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Homework in macroeconomics: household production and aggregate fluctuations

  • Jess Benhabib
  • Richard Rogerson
  • Randall Wright

This paper explores some macroeconomic implications of including household production in an otherwise standard real business cycle model. We calibrate the model based on microeconomic evidence and long run considerations, simulate it, and examine its statistical properties Our finding is that introducing home production significantly improves the quantitative performance of the standard model along several dimensions. It also implies a very different interpretation of the nature of aggregate fluctuations.

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Paper provided by Federal Reserve Bank of Minneapolis in its series Staff Report with number 135.

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Date of creation: 1991
Date of revision:
Publication status: Published in Journal of Political Economy (Vol 99, Num 6, December 1991, pp. 1166-1187)
Handle: RePEc:fip:fedmsr:135
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  1. Finn E. Kydland & Edward C. Prescott, 1989. "Hours and employment variation in business cycle theory," Discussion Paper / Institute for Empirical Macroeconomics 17, Federal Reserve Bank of Minneapolis.
  2. Gary S. Becker, . "Family Economics and Macro Behavior," University of Chicago - Population Research Center 87-16, Chicago - Population Research Center.
  3. Edward C. Prescott, 1986. "Theory ahead of business cycle measurement," Quarterly Review, Federal Reserve Bank of Minneapolis, issue Fall, pages 9-22.
  4. King, Robert G & Plosser, Charles I & Rebelo, Sergio T, 2002. "Production, Growth and Business Cycles: Technical Appendix," Computational Economics, Society for Computational Economics, vol. 20(1-2), pages 87-116, October.
  5. Greenwood, J. & Hercowitz, Z., 1991. "The Allocation of Capital and Time Over the Business Cycles," UWO Department of Economics Working Papers 9104, University of Western Ontario, Department of Economics.
  6. Hansen, Gary D., 1985. "Indivisible labor and the business cycle," Journal of Monetary Economics, Elsevier, vol. 16(3), pages 309-327, November.
  7. Kydland, Finn E & Prescott, Edward C, 1982. "Time to Build and Aggregate Fluctuations," Econometrica, Econometric Society, vol. 50(6), pages 1345-70, November.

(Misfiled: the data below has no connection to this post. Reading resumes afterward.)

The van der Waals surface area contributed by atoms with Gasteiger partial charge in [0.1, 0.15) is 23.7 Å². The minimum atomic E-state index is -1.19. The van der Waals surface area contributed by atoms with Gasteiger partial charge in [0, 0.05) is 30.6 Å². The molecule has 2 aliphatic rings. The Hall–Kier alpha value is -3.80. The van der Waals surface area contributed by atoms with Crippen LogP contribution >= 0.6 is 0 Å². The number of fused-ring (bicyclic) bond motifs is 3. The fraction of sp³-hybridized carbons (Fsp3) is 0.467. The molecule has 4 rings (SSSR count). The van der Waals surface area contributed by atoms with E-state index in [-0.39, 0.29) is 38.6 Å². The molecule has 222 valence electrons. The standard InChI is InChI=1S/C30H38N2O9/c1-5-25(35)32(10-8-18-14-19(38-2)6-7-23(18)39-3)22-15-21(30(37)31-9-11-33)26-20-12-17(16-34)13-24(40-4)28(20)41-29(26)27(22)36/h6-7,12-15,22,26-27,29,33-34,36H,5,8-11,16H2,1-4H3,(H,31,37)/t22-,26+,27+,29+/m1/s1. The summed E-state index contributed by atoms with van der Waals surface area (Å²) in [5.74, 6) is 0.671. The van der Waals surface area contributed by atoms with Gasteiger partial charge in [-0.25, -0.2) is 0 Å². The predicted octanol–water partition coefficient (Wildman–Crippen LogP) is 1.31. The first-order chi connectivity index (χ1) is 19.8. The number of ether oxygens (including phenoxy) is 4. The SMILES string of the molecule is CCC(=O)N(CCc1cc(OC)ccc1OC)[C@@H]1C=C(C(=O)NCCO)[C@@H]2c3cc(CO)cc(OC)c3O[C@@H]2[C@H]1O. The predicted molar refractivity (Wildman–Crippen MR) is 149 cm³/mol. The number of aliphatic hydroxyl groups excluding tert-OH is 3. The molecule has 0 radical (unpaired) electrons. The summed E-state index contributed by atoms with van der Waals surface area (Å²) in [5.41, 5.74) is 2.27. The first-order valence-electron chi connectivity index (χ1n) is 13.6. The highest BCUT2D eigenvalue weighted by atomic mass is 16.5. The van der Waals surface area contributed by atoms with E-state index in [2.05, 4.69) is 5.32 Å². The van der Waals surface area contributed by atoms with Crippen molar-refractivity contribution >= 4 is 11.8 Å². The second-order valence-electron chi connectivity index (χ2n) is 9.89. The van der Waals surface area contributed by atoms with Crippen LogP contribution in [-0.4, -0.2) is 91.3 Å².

8. Benhabib, Jess & Rogerson, Richard & Wright, Randall, 1990. "Homework In Macroeconomics I: Basic Theory," Working Papers 90-17, C.V. Starr Center for Applied Economics, New York University.
  9. Benhabib, Jess & Rogerson, Richard & Wright, Randall, 1990. "Homework In Macroeconomics Ii: Aggregate Fluctuations," Working Papers 90-18, C.V. Starr Center for Applied Economics, New York University.
  10. Plosser, C.I., 1989. "Understanding Real Business Cycles," Papers 89-03, Rochester, Business - General.
  11. Eisner, Robert, 1988. "Extended Accounts for National Income and Product," Journal of Economic Literature, American Economic Association, vol. 26(4), pages 1611-84, December.
  12. Rios-Rull, Jose-Victor, 1993. "Working in the Market, Working at Home, and the Acquisition of Skills: A General-Equilibrium Approach," American Economic Review, American Economic Association, vol. 83(4), pages 893-907, September.
  13. Martin S. Eichenbaum & Lars Peter Hansen, 1987. "Estimating Models with Intertemporal Substitution Using Aggregate Time Series Data," NBER Working Papers 2181, National Bureau of Economic Research, Inc.
  14. Reuben Gronau & R. Layard, . "Home Production - A Survey," University of Chicago - Population Research Center 85-2, Chicago - Population Research Center.
  15. Reuben Gronau, 1976. "Leisure, Home Production and Work--The Theory of The Allocation of Time Revisited," NBER Working Papers 0137, National Bureau of Economic Research, Inc.
  16. Lawrence J. Christiano & Martin Eichenbaum, 1988. "Is Theory Really Ahead of Measurement? Current Real Business Cycle Theories and Aggregate Labor Market Fluctuations," NBER Working Papers 2700, National Bureau of Economic Research, Inc.
  17. Ed Nosal & Richard Rogerson & Randall Wright, 1991. "A note on labor contracts with private information and household production," Staff Report 131, Federal Reserve Bank of Minneapolis.
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  1. Quantitative Macroeconomics and Real Business Cycles (QM&RBC)

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